Walt Disney is among numerous companies targeted by activist investors in the last year, most recently clashing with Trian Funds’ Nelson Peltz, who waged a proxy war with the slumping media giant for a seat on the board and more influence on the bottom line. Peltz called a temporary truce when Disney CEO Bob Iger announced some $5.5 billion in cost cuts in early 2022.
Peltz’s efforts are some of the most aggressive taken by activist investors, who purchase a minority share in a company and engage with management to increase shareholder value, says Rahul Menon, an assistant professor of management at Purdue University’s Mitchell E. Daniels, Jr. School of Business. “Activist investing takes many forms,” he says. “As long as they have the support of shareholders, activists can try to change everything from the company's capital allocation and leadership to its stance on social responsibility.”
Menon and his coauthor, Xue Jia from the University of Melbourne, address the phenomena in a forthcoming paper titled “Voluntary Disclosure, Activist Communication and Intervention.” The research uses a model with a risk neutral manager and a risk neutral shareholder to analyze how a manager’s voluntary disclosure strategy affects an activist shareholder’s strategic choice of engaging with the firm either through communication or through direct intervention.
“Besides hostile intervention, activist shareholders aiming to make changes in target firms also use more friendly approaches such as communicating with the firm management,” Menon says. “Managers can strategically influence activist shareholders’ perceptions about the firm and in turn their choice of engagement. “
According to the researchers, many activist hedge funds are known for running hostile public campaigns to force changes at target firms. While these campaigns exert greater pressure on management, they are also costly to activists, who may choose to opt for a low-key approach and advocate for changes through positive, constructive engagement with the board and management.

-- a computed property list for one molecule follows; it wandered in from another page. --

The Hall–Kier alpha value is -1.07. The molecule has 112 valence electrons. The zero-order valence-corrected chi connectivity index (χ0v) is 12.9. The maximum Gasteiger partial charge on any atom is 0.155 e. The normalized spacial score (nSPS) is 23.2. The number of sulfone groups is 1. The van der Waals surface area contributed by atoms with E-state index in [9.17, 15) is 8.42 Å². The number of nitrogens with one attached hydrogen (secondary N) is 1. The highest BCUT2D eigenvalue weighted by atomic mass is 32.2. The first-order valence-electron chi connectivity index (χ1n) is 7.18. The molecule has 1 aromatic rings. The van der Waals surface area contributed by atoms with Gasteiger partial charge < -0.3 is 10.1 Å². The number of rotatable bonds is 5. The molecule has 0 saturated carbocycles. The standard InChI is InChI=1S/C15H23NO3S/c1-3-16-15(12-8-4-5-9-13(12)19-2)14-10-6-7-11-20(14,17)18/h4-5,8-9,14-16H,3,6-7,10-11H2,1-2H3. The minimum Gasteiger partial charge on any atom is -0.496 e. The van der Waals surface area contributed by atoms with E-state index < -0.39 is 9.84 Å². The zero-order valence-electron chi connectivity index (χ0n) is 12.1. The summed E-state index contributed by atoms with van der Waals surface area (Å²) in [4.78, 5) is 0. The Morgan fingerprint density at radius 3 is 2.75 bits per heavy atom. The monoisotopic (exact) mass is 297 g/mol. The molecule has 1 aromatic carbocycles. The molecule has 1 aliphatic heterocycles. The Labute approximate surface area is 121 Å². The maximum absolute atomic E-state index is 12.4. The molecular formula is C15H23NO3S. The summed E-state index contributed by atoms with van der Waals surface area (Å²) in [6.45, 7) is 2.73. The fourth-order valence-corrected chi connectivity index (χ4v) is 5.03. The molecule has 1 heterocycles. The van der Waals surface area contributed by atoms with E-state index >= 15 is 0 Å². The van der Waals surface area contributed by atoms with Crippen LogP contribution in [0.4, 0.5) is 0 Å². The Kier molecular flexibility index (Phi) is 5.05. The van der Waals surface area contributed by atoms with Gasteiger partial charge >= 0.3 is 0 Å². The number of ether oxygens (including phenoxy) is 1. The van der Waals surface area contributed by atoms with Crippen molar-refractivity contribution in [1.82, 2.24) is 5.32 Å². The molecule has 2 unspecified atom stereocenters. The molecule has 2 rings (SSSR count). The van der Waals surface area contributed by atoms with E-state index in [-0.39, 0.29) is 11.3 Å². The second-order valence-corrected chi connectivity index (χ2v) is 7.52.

“Our goal is to provide theoretical guidance on how a manager’s disclosure strategy influences the activist’s choice between friendly communication and hostile intervention,” Menon says. “We find that depending on the threat of intervention, the manager can choose to never disclose private information to the shareholder, or only disclose good news.”
Which engagement strategy is best for shareholders depends on their belief about the current firm value, which in turn is influenced by the manager’s disclosure strategy. “Communication remains the preferred strategy if the shareholder anticipates that the manager will adopt the alternative strategy,” Menon says. “However, if shareholders anticipate that the manager will reject their recommendation due to bias towards the current strategy, they will prefer to intervene directly.”
What happens in these instances is that management believes that its approach is superior to what the activists suggest, while activists think that what they suggest is superior to what management is currently doing. “That's typically what gives rise to confrontation,” Menon says. “If everybody agreed on what was good for the firm, there would be no tension or friction between shareholders and management.”
When the firm withholds information, the shareholder is uncertain about how the firm will respond to activist demands. This uncertainty induces the shareholder to use more communication when engaging with the firm. “We find that firms that are more likely to be targeted by an activist, typically firms with bad news, are less likely to disclose to influence how the activist engages with the firm,” Menon says. “As a result, activism can have a ‘chilling’ effect on corporate disclosures, particularly among firms that are most likely to benefit from the activist’s intervention.”